Tonight at the Jungle: “Constellations.” Nick Payne’s intricately crafted play asks us to accept that this life isn’t our only life, our universe isn’t the only universe and “we have all the time we’ve always had,” even when we’re out of time. Marianne (Anna Sundberg) is an astrophysicist, Roland (Ron Menzel) a beekeeper. They meet at a barbecue, then meet at a barbecue, then meet at a barbecue, with each version taking a different turn, because the play takes place in the quantum multiverse, where the possibilities are endless. It’s not as confusing as it sounds. You’ll catch on quickly, thanks to sound and lighting cues, then watch various outcomes unfold. Any play with Sundberg (last at the Jungle in “Detroit” and before then “Venus in Fur”) is worth an evening out. In a talkback after Saturday’s performance, someone asked how she made her way through a script that includes 61 “changes in universe.” Her reply: “You just let go and ride the play.” Gary Gisselman directs. 7:30 p.m. FMI and tickets ($30-$40). Ends May 29.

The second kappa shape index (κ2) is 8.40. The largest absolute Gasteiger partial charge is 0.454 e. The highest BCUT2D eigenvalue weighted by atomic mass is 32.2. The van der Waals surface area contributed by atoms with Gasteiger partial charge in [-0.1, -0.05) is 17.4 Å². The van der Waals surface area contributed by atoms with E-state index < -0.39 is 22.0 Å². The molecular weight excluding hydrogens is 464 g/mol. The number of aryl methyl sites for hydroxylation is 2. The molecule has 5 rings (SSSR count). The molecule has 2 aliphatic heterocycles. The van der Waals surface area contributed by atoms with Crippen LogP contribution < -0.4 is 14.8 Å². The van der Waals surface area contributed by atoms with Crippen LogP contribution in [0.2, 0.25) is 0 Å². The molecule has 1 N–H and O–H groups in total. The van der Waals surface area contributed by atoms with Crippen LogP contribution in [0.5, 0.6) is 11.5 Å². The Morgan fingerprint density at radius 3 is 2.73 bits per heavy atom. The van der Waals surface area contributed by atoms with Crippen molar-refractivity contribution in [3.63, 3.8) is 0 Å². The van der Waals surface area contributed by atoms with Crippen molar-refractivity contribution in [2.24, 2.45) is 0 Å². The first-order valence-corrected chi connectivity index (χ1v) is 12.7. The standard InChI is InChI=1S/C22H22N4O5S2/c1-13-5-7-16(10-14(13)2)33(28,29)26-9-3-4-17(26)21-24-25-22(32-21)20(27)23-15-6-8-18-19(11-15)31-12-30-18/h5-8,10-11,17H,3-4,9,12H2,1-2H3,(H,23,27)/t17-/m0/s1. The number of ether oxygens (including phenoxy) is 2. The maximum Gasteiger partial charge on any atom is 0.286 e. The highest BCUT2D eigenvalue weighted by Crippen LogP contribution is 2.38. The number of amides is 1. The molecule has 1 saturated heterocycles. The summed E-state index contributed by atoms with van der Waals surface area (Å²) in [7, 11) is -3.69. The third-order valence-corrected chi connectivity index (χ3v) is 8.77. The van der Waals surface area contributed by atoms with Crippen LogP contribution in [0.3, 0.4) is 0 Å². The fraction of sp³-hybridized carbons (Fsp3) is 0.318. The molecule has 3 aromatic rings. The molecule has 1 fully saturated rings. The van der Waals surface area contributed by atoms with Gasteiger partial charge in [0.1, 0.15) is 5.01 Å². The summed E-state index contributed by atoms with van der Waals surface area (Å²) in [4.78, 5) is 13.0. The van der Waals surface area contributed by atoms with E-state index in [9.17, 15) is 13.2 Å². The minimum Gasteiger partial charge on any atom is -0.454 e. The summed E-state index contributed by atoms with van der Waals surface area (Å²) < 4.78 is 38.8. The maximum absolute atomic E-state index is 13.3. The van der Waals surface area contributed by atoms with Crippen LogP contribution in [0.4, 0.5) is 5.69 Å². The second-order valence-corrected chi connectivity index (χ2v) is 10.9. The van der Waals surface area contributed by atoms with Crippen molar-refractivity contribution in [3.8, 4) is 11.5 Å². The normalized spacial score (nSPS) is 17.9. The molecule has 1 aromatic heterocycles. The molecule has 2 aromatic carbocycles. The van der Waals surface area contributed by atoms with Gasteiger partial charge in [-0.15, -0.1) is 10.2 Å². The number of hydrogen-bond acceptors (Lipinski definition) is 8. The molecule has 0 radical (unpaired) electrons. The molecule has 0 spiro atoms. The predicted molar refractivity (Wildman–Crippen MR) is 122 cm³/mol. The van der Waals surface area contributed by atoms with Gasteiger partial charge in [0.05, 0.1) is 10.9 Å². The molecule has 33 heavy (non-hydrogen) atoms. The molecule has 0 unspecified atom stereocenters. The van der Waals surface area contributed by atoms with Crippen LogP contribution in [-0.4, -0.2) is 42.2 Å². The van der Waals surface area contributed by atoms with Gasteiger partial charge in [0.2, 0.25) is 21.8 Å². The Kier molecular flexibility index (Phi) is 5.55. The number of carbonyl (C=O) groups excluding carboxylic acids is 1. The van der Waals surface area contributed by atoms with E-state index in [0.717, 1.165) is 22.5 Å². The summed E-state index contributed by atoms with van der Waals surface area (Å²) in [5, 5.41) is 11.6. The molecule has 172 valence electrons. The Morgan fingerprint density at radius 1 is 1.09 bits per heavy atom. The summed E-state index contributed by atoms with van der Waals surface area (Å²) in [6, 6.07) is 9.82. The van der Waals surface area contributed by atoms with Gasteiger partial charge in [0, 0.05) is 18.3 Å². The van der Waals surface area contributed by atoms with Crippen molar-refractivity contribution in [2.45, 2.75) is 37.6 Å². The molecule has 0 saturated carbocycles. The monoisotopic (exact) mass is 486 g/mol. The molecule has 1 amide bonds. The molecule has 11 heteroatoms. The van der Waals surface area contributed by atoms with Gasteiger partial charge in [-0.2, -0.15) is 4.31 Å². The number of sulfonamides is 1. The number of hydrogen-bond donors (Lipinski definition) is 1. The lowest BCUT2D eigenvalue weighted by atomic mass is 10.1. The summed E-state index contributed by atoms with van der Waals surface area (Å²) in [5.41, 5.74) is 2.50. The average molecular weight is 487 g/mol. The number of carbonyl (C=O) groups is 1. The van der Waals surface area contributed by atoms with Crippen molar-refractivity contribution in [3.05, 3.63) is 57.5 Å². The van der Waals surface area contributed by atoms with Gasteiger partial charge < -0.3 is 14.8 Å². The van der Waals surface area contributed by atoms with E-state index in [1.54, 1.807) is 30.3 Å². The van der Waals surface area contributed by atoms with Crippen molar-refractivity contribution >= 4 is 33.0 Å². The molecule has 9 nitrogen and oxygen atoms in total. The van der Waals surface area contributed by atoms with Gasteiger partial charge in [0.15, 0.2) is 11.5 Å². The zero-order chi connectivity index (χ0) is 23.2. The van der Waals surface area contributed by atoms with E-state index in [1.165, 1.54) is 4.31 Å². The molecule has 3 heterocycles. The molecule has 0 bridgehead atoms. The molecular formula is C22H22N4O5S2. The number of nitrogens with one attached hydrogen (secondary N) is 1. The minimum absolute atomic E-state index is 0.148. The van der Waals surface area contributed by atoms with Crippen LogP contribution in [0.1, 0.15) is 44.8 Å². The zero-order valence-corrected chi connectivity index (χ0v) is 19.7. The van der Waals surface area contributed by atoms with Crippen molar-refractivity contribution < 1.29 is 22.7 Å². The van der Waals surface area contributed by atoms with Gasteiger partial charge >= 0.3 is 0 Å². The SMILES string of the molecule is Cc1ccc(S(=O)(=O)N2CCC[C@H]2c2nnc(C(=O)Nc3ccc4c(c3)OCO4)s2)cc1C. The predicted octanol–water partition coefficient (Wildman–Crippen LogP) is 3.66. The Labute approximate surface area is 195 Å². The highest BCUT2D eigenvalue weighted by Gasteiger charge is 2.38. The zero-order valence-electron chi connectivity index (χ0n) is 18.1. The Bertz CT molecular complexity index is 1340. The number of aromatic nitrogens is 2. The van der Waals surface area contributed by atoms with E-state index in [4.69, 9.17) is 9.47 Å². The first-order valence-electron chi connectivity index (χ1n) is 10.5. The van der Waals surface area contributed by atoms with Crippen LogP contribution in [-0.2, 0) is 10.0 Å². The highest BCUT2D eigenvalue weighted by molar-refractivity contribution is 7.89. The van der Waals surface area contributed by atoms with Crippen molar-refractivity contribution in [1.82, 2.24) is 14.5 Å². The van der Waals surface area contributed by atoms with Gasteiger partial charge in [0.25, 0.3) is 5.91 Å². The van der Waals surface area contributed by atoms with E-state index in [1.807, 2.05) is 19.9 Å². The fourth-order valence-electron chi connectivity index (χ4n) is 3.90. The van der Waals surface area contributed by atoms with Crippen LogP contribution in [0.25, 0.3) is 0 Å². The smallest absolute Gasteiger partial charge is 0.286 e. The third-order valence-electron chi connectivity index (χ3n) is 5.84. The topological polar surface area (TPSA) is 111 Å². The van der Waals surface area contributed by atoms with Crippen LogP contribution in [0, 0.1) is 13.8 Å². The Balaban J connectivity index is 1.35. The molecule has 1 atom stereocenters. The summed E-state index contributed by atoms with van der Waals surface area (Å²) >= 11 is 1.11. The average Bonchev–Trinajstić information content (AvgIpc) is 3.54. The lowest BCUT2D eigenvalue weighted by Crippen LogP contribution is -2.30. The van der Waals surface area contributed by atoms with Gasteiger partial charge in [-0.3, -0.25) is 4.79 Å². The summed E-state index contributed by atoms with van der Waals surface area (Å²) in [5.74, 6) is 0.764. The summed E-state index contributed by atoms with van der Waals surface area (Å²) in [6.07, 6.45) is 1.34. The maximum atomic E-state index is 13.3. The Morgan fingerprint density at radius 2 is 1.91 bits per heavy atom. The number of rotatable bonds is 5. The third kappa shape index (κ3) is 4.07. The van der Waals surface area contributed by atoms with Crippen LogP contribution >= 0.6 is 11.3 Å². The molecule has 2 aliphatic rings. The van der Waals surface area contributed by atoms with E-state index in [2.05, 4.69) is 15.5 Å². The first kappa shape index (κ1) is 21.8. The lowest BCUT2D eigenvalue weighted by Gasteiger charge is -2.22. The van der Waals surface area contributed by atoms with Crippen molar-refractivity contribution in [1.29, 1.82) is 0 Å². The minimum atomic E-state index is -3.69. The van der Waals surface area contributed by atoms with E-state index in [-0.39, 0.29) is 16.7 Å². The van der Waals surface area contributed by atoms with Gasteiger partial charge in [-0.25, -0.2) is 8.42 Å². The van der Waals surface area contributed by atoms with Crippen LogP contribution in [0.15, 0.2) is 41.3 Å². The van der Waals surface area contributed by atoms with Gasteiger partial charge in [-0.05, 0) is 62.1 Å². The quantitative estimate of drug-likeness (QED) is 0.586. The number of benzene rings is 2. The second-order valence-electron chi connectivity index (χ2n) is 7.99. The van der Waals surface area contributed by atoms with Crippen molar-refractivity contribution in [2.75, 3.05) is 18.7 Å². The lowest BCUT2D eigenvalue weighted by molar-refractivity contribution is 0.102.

Friday at the University of St. Thomas, St. Paul Campus: Irish poet Tom French. A reading by the winner of the 20th annual Lawrence O’Shaughnessy Award for Poetry of the University of St. Thomas Center for Irish Studies. (How do they fit that on a plaque?) The $5,000 award honors Irish poets. 7:30 p.m. in the first-floor auditorium of the John R. Roach Center for the Liberal Arts. Free.